Blogs privilege the “now.” New stuff always goes on top. But they also create a durable record of “then” — as I have learned in spending the last couple of years digging through the back catalog of blogging. One of the great contributions of blogging software is to organize the past for anyone who writes frequently online. Before blogs, with each new addition to a website we had to think, where does this go, and how will I find it later? Blog tools, as personal content management systems, ended that era.
Twitter is great at “now.” But as far as I can tell, it’s lousy at “then.” It offers no interface to the past. You can’t easily navigate your way backwards in time.
Recently, I wanted to figure out the date of my first tweet. It’s still there in the database. But there’s no simple way to locate it. (Folks on Twitter pointed me to services like mytweet16 that dig up your oldest tweets, or tweetbook.in, which puts your whole Twitter history into a PDF, so there’s a way to do it, but not much of a useful interface.)
Each tweet is timestamped and lives at a unique URL. So it should be possible to build the machinery to organize one’s tweets into a more coherent record. (Dave Winer has written about this and done some work to store his Twitter past.) But — again, as far as I’ve been able to determine — we don’t really have a clear sense, or commitment from Twitter the company, of how long these URLs are going to be around.
The other big weakness of Twitter as a sort of universal microblogging platform is that all its interaction is happening on one company’s server, in that company’s database. That poses some fierce technical problems if the Twitterverse keeps scaling up. (See for instance this comment by Chuck Shotton at Scripting News: “IMO, Twitter is a toy to be experimented with until it breaks and is replaced by a properly implemented solution that will persist, scale, and be as open as the protocols above.”)
If Twitter can engineer its way out of the scaling dilemma, we’re still looking at a platform that is owned by one company. One of Dave Winer’s original message as a proto-blogger in the mid-90s was to warn us about such platform ownership and to celebrate the arrival of the Web as the platform that nobody owns. Today Winer is sounding the same alarms about Twitter, and they are worth weighing. While I find Twitter far more open to the Web than, say, Facebook — which really feels like an AOL-style walled garden — it’s still just one company, with one “namespace,” or set of unique names for people to claim (good Twitter IDs will probably run out even faster than domain names).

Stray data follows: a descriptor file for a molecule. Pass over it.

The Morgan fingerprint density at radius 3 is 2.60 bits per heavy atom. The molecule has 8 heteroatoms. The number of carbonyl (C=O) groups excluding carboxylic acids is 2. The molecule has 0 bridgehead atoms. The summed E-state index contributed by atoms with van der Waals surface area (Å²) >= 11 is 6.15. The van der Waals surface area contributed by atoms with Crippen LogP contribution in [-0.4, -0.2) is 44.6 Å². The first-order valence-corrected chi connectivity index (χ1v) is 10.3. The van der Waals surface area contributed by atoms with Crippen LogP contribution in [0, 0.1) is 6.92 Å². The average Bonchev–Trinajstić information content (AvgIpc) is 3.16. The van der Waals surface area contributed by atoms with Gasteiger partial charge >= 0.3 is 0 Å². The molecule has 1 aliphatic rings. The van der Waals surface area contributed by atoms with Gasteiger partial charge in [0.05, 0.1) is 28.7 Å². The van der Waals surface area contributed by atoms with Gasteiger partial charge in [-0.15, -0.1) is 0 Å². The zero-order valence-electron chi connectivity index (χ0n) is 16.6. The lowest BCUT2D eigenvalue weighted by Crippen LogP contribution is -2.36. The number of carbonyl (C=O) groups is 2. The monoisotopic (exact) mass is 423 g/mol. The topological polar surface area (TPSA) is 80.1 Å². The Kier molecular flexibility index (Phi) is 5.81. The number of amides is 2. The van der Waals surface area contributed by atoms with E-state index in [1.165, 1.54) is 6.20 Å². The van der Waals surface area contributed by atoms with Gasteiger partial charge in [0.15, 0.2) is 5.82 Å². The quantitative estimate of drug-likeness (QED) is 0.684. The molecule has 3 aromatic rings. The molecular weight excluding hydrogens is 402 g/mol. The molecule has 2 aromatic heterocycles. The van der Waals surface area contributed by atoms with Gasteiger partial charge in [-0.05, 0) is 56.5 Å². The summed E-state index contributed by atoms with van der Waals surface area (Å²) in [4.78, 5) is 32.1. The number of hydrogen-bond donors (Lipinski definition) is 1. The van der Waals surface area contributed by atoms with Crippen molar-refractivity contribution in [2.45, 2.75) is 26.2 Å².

To date I think Twitter has done a pretty fine job of serving its platform and its users — though I have qualms, as many do, about the way its Suggested User List mixes up editorial and business roles without taking full responsibility for either. But once the company decides it’s time to “monetize” — whether that happens next month or year or decade, and whether it’s handled sensitively or crudely — we are likely to see old-fashioned conflicts between serving users and serving the quarterly revenue targets re-emerge.
Best case: Twitter hits a home-run by finding an innovation that, like Google’s targeted text ads, brings in revenue without degrading the primary service. (There is a subtle argument — espoused by Rich Skrenta and others — that Google, in monetizing its pages, corrupted the link-ranking on which its whole search engine depends. But for most of us, Google managed to make a fortune without noticeably reducing its usefulness — a neat feat.) Worst case: Twitter fails to figure out a business model and its investors grow impatient, forcing the service to overload us with advertising like a tanking dotcom in 2001.
On his blog at BNET, David Weir recently recorded the following comment from an anonymous Silicon Valley insider: “Twitter is exactly what the Internet was around 1996. It represents nothing less than the New Internet. It is the game-changer.”
I share the general enthusiasm for Twitter as a model for real-time interaction. But I don’t fully buy the “New Internet” notion. By 1996, people like me (and David Weir, and Evan Williams, and Dave Winer, and countless others) had flocked to the Internet because it was wide open. In the World of Ends formulation, “No one owns it. Everyone can use it. Anyone can improve it.” Twitter, exciting as it is, falls far short of that kind of game-changing.
[This post follows on from yesterday’s How Twitter Makes Blogs Smarter.]